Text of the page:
The original house is now split into 7 homes,
sharing the victorian septic tank for waste and rainwater.
There are 2 chambers, the first for solids,
and an overflow pipe pissing out into some muddy woodland.
The farmer says regulations have changed since January.
What can we do?
They have, things are much more stringent and likely to get more so.
The government is at this moment trying to determine where all septic
tanks are located. They have been on to me (I have one),
I am not sure what this means but clearly there is some plan in the
They have recently taken over communal drains even on private land,
this may be part of the above plan
You are not allowed to discharge waste or surface water onto someone
elses land, this has been illegal for years.
This may be what "the farmer" is on about.
On Tue, 16 Apr 2013 22:42:09 +0100, george - dicegeorge wrote:
Rainwater shouldn't be going into the septic system, only foul/grey
The outflow should go into a sub surface soakaway, normally a network of
porous pipes. An awful lot depends on the local ground conditions though.
Donno about that and normally there isn't a requirement to update
existing systems to the new standards. Of course if the system has any
work done on it then that will most likely force the whole system into
compliance with the new.
With "7 homes" connected to the old victorian septic system it may well
now be seriously overloaded even if you diverted all the surface water
away from it. I suspect that you'll need to replace the whole thing with
an aerobic digester as I don't think they allow the installation of
anerobic septic tanks these days but that goes back further than
On Wed, 17 Apr 2013 15:02:28 -0700 (PDT), harry wrote:
That is the major problem with surface water into a septic system,
perhaps not turds but it will tend to flush the suspended solid matter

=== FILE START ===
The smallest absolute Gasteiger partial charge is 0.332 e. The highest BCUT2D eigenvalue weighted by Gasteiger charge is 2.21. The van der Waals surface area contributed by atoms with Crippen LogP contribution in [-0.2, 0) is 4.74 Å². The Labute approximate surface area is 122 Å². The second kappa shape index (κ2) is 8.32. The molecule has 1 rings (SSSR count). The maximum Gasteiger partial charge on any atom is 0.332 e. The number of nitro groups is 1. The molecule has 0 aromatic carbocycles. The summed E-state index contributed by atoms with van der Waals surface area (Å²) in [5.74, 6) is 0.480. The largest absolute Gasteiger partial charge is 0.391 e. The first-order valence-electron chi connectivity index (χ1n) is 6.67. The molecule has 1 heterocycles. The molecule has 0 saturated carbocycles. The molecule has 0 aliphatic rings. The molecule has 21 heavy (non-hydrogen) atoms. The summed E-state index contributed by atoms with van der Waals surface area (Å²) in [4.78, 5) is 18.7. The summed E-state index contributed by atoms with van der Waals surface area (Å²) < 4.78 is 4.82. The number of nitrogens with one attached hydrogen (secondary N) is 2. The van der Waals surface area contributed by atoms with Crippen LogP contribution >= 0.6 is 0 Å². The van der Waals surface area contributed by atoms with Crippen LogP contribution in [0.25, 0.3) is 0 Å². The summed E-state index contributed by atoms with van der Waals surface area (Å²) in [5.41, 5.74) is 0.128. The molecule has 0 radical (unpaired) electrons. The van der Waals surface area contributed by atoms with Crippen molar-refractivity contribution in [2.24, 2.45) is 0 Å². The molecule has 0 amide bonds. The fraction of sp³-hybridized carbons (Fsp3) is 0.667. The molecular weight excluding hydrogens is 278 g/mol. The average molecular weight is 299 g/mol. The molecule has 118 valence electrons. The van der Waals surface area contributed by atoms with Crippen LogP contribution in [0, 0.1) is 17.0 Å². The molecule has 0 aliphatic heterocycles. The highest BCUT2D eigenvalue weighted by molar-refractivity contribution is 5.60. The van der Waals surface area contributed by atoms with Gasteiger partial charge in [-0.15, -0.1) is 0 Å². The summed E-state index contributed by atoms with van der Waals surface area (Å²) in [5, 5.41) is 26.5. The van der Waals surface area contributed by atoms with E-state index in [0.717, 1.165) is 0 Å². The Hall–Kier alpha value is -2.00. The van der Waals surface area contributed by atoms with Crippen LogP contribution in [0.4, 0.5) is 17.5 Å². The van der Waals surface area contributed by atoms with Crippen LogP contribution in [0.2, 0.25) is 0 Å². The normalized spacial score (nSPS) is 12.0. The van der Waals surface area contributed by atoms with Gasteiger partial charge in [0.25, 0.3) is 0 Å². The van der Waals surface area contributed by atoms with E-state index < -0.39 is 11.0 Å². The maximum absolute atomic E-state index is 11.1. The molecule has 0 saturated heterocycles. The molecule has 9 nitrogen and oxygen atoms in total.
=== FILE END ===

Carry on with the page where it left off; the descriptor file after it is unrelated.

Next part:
through to the soakaway.
Decent bit of rain on a roof will put more water through the tank in an
hour than a week of waste water...
I know because
(1) I poured water down a rainwater drain and saw it in a sewage channel
having removed a manhole cover
(2) a few days after the septic tank was sucked out there was very
little liquid in the tank, then it rained overnight, and the tank was full.
Not sure yet if ALL the rainwater from the roof goes down there, they
may just have bodged this one drain.
The new requirement is that the system needs to be registered. A small
system can get an exemption certificate, although seven homes is
probably pushing the limit, unless they are all single occupancy dwellings.
If it does not qualify, you need a permit to discharge, which septic
tanks are unlikely to receive. In that case, you will probably need to
get effluent treatment added to the system. It may be better to fit an
entire new sewage system, assuming you cannot get a connection to mains
drainage. You will have to get a local company in to advise.
Not having either an exemption certificate or a permit to discharge will
cause problems when selling any of the properties.
Whilst the government is planning a consultation on the regulation
option, you don't need to register providing your:
sewage is only domestic
so we may be ok, but research must continue...
There's perhaps a rule against sheep drinking from the outflow...
On 17/04/13 09:46, Nightjar wrote:
perhaaps reading the gov website correctly could help?
it says (my asterixes)
"Whilst the government is planning a consultation on the regulation
option, you don't need to register providing your:
discharge is to ground and is of 2 cubic metres per day or less *via a
septic tank and infiltration system (soakaway) and is outside a source
protection zone 1*. This is approximately equivalent to 9 people
occupying a single property
discharge is to surface water and is of 5 cubic metres per day or less
*via a package sewage treatment plant*. This is approximately
equivalent to 31 people occupying a single property
sewage is only domestic (for the definition of domestic see the
registration of small sewage discharges in England document in the
sewage system is maintained in accordance with the manufacturer's
instructions (if not, British Water codes of practice and technical
guides) and you keep a record of all maintenance. In the case of
septic tanks this includes regular emptying
discharge does not cause pollution of surface water or groundwater
Check if you're in a groundwater source protection zone 1:
Interactive map for groundwater
Or check if you are within 50 metres of a private water supply that is
used to supply drinking water or used for food production. This could
be your own private supply or you may have to ask your neighbours if
they have one."
I read that as an "and" not an "or" list of requirements (except the
first two obviously)
Just saying yours is "domestic" is a touch rose-tinted...
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